JimVaders is a text-mode Space Invaders style game, with a stationary mother ship that makes a random appearance. The game speeds up as you go. This was already 4K ready. I had designed it to fit into limited memory when someone on the Yahoo MC-10 group mentioned that they only had an MC-10 without the 16k ram pack. The ram pack is essentially the "standard" way to run an MC-10, either in its real or emulated form. However, MC-10s often turn up in junk shops or on the Net without this essential item. People pick these computers up because they look cute and retro and then discover that they also have to track down the much more difficult to locate ram pack if they are to be able to run any descent software. They then become frustrated and their interest wanes. I thought it might help keep some of these folks involved in retro-computing with the MC-10 if I made some games that worked for its most basic layout.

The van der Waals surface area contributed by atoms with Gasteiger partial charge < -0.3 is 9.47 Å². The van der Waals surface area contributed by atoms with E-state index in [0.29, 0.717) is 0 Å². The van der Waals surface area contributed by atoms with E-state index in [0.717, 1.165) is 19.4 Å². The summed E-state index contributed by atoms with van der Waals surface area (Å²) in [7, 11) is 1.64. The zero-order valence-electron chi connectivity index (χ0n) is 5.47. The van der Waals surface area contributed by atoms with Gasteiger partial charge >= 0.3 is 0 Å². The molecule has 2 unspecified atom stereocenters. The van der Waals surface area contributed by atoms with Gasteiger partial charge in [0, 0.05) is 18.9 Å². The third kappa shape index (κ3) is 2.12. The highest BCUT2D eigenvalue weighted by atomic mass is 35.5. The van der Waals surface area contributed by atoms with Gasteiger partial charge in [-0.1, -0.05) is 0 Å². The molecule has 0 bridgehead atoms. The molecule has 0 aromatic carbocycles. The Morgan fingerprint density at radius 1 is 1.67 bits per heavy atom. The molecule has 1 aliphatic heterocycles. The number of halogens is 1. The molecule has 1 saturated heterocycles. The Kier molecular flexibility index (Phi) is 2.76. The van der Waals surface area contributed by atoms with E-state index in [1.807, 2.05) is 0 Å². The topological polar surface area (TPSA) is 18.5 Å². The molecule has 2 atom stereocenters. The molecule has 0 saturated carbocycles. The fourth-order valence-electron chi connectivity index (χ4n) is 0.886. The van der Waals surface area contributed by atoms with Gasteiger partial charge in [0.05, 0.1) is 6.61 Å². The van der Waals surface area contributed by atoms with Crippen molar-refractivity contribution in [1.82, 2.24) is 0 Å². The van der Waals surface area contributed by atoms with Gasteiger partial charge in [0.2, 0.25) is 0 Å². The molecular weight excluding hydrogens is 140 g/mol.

Lander is a version of the classic Lunar Lander done with the 64×32 block graphics. Unlike my original version I had to remove the random and changing Earth generation routine (which was a quixotic feature that I quite liked) and all the instructions. Prompting had to be minimized and I had to scour the net for a line drawing routine that only uses integer math, since Micro Color BASIC lacks mach functions like SIN and COS. I found the Bresenham algorithm, which nicely fit the bill.